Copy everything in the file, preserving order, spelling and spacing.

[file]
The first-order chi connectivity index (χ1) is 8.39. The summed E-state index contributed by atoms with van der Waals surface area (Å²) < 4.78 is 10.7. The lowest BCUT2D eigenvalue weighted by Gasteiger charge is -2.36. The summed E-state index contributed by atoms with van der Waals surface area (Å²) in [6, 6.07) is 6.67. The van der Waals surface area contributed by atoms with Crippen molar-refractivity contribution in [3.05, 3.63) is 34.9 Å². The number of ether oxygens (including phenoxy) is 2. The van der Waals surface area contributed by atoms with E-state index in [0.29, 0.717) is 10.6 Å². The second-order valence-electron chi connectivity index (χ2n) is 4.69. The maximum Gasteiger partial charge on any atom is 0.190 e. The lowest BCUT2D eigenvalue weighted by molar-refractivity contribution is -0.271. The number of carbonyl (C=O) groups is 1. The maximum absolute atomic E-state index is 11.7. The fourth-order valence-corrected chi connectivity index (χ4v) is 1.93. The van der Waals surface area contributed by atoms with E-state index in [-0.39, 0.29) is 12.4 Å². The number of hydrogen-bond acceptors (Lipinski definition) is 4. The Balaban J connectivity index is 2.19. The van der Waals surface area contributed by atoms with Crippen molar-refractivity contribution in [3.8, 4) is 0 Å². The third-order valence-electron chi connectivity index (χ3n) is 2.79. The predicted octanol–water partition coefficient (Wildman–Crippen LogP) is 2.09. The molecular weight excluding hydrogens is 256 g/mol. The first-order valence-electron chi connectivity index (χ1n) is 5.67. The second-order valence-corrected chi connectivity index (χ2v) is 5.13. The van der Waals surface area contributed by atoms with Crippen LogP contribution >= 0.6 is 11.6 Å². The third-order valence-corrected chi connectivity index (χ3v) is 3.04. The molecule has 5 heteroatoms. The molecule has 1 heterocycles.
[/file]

The first-order chi connectivity index (χ1) is 8.39. The summed E-state index contributed by atoms with van der Waals surface area (Å²) < 4.78 is 10.7. The lowest BCUT2D eigenvalue weighted by Gasteiger charge is -2.36. The summed E-state index contributed by atoms with van der Waals surface area (Å²) in [6, 6.07) is 6.67. The van der Waals surface area contributed by atoms with Crippen molar-refractivity contribution in [3.05, 3.63) is 34.9 Å². The number of ether oxygens (including phenoxy) is 2. The van der Waals surface area contributed by atoms with E-state index in [0.29, 0.717) is 10.6 Å². The second-order valence-electron chi connectivity index (χ2n) is 4.69. The maximum Gasteiger partial charge on any atom is 0.190 e. The lowest BCUT2D eigenvalue weighted by molar-refractivity contribution is -0.271. The number of carbonyl (C=O) groups is 1. The maximum absolute atomic E-state index is 11.7. The fourth-order valence-corrected chi connectivity index (χ4v) is 1.93. The van der Waals surface area contributed by atoms with E-state index in [-0.39, 0.29) is 12.4 Å². The number of hydrogen-bond acceptors (Lipinski definition) is 4. The Balaban J connectivity index is 2.19. The van der Waals surface area contributed by atoms with Crippen molar-refractivity contribution in [3.8, 4) is 0 Å². The third-order valence-electron chi connectivity index (χ3n) is 2.79. The predicted octanol–water partition coefficient (Wildman–Crippen LogP) is 2.09. The molecular weight excluding hydrogens is 256 g/mol. The first-order valence-electron chi connectivity index (χ1n) is 5.67. The second-order valence-corrected chi connectivity index (χ2v) is 5.13. The van der Waals surface area contributed by atoms with Crippen LogP contribution >= 0.6 is 11.6 Å². The third-order valence-corrected chi connectivity index (χ3v) is 3.04. The molecule has 5 heteroatoms. The molecule has 1 heterocycles.